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Barry Stone: Confusion over asbestos ceiling disclosure

[Metro Creative Connection]
[Metro Creative Connection]

DEAR BARRY: My house was built in 1970 and was remodeled about five years ago. To avoid removing the old "cottage cheese" ceilings, I simply covered them with a second layer of drywall. Now that I'm selling the property, the buyers’ home inspector noticed textured ceilings in the closets. He assumed that I had removed the ceiling texture from the larger rooms, so he advised the buyers to verify that I had tested the material for asbestos.

I have consulted with a general contractor about this, and he said there was no need to test for asbestos before the ceilings were covered with drywall. How can I get the buyers' home inspector to change his recommendation?

— Warren

DEAR WARREN: The home inspector’s recommendation is not in need of change. Your disclosure statement, however, needs to be modified regarding the encapsulation of the “cottage cheese” ceilings. To explain why, here is some basic information regarding the texture material on old ceilings.

For many years, acoustic ceiling texture was a standard feature in many homes, Until the late 1970s, asbestos was a common component of that material. Fortunately, this type of asbestos is not regarded as a significant health hazard unless it is disturbed. If removal or encapsulation takes place, testing and handling by duly licensed people is usually required.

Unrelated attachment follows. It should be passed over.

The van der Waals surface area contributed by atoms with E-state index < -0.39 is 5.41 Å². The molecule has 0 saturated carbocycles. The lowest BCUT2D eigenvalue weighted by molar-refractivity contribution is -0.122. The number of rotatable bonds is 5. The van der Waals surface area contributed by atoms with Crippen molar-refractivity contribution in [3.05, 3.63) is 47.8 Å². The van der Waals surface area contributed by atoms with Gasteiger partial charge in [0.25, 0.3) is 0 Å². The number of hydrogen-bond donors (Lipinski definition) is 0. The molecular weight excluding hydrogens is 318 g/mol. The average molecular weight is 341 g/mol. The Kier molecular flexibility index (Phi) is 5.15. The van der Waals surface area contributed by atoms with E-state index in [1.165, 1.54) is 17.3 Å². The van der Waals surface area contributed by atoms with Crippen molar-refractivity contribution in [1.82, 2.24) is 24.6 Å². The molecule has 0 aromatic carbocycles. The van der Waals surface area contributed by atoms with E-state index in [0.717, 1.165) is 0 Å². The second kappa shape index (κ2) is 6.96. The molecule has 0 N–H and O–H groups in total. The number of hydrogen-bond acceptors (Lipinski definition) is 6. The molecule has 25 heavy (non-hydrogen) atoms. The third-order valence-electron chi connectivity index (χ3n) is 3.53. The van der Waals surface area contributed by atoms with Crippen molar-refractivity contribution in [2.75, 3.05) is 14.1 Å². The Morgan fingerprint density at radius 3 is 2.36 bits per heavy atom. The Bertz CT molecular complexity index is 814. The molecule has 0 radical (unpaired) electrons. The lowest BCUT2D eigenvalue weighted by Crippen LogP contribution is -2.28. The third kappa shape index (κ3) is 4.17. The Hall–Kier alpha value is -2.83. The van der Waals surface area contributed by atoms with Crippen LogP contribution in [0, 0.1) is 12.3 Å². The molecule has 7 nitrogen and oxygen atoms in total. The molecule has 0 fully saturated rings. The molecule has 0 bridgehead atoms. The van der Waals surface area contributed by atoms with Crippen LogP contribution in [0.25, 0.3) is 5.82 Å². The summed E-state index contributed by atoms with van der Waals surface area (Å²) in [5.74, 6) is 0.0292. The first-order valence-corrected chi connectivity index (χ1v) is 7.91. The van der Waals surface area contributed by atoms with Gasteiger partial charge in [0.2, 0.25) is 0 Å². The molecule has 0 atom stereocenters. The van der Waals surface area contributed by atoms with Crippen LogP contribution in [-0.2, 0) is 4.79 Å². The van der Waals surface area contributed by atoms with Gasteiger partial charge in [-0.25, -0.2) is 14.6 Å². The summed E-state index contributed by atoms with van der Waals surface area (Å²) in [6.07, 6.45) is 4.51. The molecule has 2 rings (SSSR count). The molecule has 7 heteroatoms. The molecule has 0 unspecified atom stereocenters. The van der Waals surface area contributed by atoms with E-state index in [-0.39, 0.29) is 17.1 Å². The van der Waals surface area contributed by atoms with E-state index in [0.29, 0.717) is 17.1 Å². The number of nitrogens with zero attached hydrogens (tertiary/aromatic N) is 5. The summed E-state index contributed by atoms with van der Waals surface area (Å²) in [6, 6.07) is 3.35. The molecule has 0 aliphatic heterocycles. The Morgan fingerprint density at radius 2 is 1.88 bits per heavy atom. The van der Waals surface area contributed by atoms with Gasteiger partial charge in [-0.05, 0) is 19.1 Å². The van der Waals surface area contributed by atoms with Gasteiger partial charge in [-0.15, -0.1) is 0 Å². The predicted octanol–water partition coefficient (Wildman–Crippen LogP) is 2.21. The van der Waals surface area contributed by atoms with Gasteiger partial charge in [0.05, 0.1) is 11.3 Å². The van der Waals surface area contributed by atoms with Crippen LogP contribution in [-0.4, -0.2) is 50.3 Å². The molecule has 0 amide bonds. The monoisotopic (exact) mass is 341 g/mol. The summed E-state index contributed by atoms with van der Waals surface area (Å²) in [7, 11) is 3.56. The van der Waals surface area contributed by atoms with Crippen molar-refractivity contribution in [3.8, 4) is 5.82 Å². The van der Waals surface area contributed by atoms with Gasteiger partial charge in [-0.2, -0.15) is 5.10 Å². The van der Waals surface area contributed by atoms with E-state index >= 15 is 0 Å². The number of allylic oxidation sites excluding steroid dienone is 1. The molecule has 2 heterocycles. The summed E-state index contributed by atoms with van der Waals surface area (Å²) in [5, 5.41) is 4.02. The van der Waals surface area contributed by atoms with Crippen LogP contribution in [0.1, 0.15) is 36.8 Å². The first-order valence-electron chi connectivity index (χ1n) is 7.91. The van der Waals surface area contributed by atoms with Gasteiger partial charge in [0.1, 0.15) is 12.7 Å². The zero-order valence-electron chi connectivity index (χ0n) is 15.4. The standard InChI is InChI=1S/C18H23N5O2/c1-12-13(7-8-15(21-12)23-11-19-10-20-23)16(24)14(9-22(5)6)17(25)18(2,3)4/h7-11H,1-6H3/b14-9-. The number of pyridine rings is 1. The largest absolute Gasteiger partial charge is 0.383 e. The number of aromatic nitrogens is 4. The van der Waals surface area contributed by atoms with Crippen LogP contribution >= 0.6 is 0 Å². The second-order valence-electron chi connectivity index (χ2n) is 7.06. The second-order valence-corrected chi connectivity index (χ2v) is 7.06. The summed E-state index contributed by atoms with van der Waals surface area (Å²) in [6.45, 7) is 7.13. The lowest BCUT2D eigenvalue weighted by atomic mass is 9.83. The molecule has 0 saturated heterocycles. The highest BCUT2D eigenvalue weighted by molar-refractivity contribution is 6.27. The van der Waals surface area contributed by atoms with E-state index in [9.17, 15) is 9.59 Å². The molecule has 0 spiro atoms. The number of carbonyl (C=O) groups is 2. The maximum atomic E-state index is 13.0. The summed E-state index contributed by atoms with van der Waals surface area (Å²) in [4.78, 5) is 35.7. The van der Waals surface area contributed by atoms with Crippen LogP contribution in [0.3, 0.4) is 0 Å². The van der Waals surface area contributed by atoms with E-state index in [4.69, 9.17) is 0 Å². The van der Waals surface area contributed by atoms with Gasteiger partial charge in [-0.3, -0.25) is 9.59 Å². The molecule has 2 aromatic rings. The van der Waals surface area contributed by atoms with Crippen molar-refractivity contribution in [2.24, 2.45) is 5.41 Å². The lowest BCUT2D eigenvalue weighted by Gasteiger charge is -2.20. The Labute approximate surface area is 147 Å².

If the home inspector found acoustic texture in the closets only, his assumption that it had been removed from other ceilings was understandable, and he was bound to comment that asbestos testing was required before such removal.

However, it also should be noted that encapsulation of asbestos-containing material with additional drywall is not an approved procedure, according to the Environmental Protection Agency. This is because drywall installation involves abrasion and puncturing of the older ceilings. This process is unlikely to take place without creating airborne dust from the acoustic ceiling material. If this dust includes asbestos fibers, a health-safety violation has occurred.

Another important issue is the matter of asbestos consultation. You mentioned that your contractor disagreed with the recommendation made by the home inspector regarding asbestos testing. In order to advise you on matters involving asbestos testing, removal or encapsulation, he is required to have some form of asbestos certification. Contractors who render advice on asbestos matters, without certification by the appropriate regulatory agencies, are in violation of state and federal laws. Before soliciting such opinions, be sure the person providing such consultation is properly credentialed.

As noted earlier, your seller disclosure statement should be modified to include the fact that the old ceiling texture was encapsulated, rather than removed. Testing of the exposed ceiling texture in the closets is advised to determine whether the material contains asbestos. Buyers will need to know this in case future repairs or alterations involve the demolition of ceilings where asbestos-containing material has been covered with drywall.

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